Demonstration given at the SPNHC 2014 Democamp re: Infrared Thermal Imaging for Collections Management.

Speaker: Nigel R. Larkin

Event: The SPNHC (Society for the Preservation of Natural History Collections) meeting in Cardiff, Wales, in June 2014.

Natural history collections often contain specimens with conflicting environmental requirements. Therefore the (sometimes subtle) differences in environmental conditions within a collections storage area should be exploited appropriately - if the different microenvironments can be identified and quantified. Digital infrared thermal imaging cameras can be used to instantly and accurately measure and visualise even subtle temperature gradients within a store, to provide a much more detailed understanding of the complexities of a three-dimensional space than any other datalogging equipment can currently provide. The differences in temperature can be used to infer likely differences in relative humidity levels as well. Digital infrared images present their temperature data in a highly visual format that is generally intuitively understood and is easily analysed with proprietary software. Using an infrared camera to investigate storage or display areas will reveal, for instance, temperature gradients due to stratification, hot spots, cool drafts, damp patches and unlagged heating pipes under floors etc – all of which would otherwise be invisible. Some of these differences will be subtle but some can be surprisingly abrupt and extreme, and none would be picked up by ‘traditional’ methods unless a huge amount of time and money were deployed. Whilst infrared cameras are sometimes used in museums to investigate where energy (and finances) can be conserved, their application for collections management purposes is rare simply due to a lack of awareness of how the technology can be usefully applied. Several factors influence the accuracy of the interpretation of the data so training is required.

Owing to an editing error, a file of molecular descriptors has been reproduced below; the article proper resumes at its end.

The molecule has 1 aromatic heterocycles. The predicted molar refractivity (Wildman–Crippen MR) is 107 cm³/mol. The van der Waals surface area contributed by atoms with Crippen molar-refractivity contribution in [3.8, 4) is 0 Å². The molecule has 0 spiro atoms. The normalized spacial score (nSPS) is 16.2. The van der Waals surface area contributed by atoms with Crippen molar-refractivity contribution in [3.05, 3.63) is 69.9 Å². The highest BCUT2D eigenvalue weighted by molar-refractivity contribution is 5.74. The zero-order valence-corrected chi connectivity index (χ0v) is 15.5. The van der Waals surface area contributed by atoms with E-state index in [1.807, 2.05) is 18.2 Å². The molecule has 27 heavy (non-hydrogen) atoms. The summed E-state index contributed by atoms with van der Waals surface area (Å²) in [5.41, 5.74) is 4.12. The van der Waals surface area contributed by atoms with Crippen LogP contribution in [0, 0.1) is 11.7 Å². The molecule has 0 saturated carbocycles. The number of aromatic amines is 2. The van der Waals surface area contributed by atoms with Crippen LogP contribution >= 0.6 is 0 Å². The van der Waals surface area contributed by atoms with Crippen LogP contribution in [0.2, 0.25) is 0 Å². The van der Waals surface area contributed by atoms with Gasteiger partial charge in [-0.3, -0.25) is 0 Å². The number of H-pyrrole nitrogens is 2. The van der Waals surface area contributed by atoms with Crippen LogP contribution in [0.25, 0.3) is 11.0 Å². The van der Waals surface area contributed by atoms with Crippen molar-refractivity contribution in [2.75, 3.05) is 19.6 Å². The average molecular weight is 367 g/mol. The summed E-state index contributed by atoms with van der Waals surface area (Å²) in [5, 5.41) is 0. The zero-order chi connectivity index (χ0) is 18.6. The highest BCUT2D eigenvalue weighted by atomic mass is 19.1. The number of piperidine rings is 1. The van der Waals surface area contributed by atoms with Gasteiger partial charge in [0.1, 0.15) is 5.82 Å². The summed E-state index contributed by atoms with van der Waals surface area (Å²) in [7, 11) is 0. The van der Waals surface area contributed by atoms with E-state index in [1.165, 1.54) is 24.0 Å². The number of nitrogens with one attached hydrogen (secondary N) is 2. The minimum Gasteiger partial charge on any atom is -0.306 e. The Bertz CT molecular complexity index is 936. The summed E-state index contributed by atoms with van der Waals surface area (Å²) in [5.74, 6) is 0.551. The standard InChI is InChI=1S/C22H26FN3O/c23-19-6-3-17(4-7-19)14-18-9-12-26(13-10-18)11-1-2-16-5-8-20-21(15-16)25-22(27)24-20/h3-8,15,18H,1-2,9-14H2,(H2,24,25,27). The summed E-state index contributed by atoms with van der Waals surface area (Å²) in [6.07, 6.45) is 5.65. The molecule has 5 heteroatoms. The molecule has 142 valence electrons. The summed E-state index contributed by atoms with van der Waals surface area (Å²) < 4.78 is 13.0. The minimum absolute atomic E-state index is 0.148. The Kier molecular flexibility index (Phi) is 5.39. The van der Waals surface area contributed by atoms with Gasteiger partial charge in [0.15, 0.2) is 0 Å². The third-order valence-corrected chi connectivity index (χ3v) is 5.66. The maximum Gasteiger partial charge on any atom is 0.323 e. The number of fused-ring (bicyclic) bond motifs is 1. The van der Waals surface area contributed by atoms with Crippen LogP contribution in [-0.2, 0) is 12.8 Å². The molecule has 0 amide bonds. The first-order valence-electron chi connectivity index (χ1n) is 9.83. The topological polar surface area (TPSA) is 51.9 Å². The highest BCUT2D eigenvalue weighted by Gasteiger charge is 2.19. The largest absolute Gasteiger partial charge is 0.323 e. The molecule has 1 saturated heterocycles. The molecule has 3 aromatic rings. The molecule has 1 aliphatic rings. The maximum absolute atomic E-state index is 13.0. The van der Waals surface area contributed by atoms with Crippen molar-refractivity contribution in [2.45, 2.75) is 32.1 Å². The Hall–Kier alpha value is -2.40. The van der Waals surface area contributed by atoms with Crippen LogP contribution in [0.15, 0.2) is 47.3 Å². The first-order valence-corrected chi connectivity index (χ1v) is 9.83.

Above left: Example 1 - an unlagged hot water pipe clearly runs under the floor in this art store (about which the curator knew nothing), creating a large local warm spot under clutter, creating conditions pefect for pest infestation (the curator simply had to remove the clutter). Above right: Example 2 - this gallery has a surprisingly wide range of microenvironments including warm spots on the walls created by spotlights, cool spots due to air vents and also some stratification of temperatures. Interestingly, the beams behind the plaster of the wall are also apparent.

To listen to and/or watch the demonstration given in Cardiff, click on the following link and choose 'Demo 4', then wait for a minute or so whilst the various leads were sorted out before the demonstration got underway (you will need Adobe Connect to run the demo): SPNHC 2014 Democamp

Purpose of the technique: The analysis of the subtle - and not so subtle - variations in temperature (and therefore potential variations in RH) within a museum storage or display area, allowing a deeper understanding of the museum environment analysed and therefore better collections management within the area.

Intended Users: Collection managers, curators and conservators.

Classification: Digital infrared thermal imaging equipment (still and video) and software analysis of digital images.

Technology and Integration:
Various infrared thermal imaging cameras are available. All these cameras take normal digital photographs at the same time as taking digital infrared images; some also take digital infrared videos. Every single pixel in the image is a thermal datapoint and in the proprietary software the data can be analysed pixel by pixel. Shapes can be drawn within the image with the software and the data within the shapes can be averaged etc. All the digital infrared images can be saved in normal formats such as Jpeg etc. and used in normal software documents. The ‘FLIR E40bx’ demonstrated takes infrared still images and video, it has an image resolution of 160 × 120 pixels (providing 19,200 temperature data points in a single image), the working range is -20°C to 120°C, the thermal sensitivity is <0.045 °C, the built-in ‘normal’ digital camera is 3.1 megapixels, it has one LED spotlight, and it has wireless/Bluetooth technology.

Licensing Model: Proprietary software is included in the purchase of the infrared camera.

Platform Requirements: Proprietary software can be loaded onto a PC or Mac.

For more about the SPNHC 2014 Democamp, use the following link:

If you would like a PDF copy of the paper 'Infrared thermal imaging as a collections management tool' (Journal of Natural Science Collections, Volume 1, 2013. Pp 59 - 65), you can find it here.

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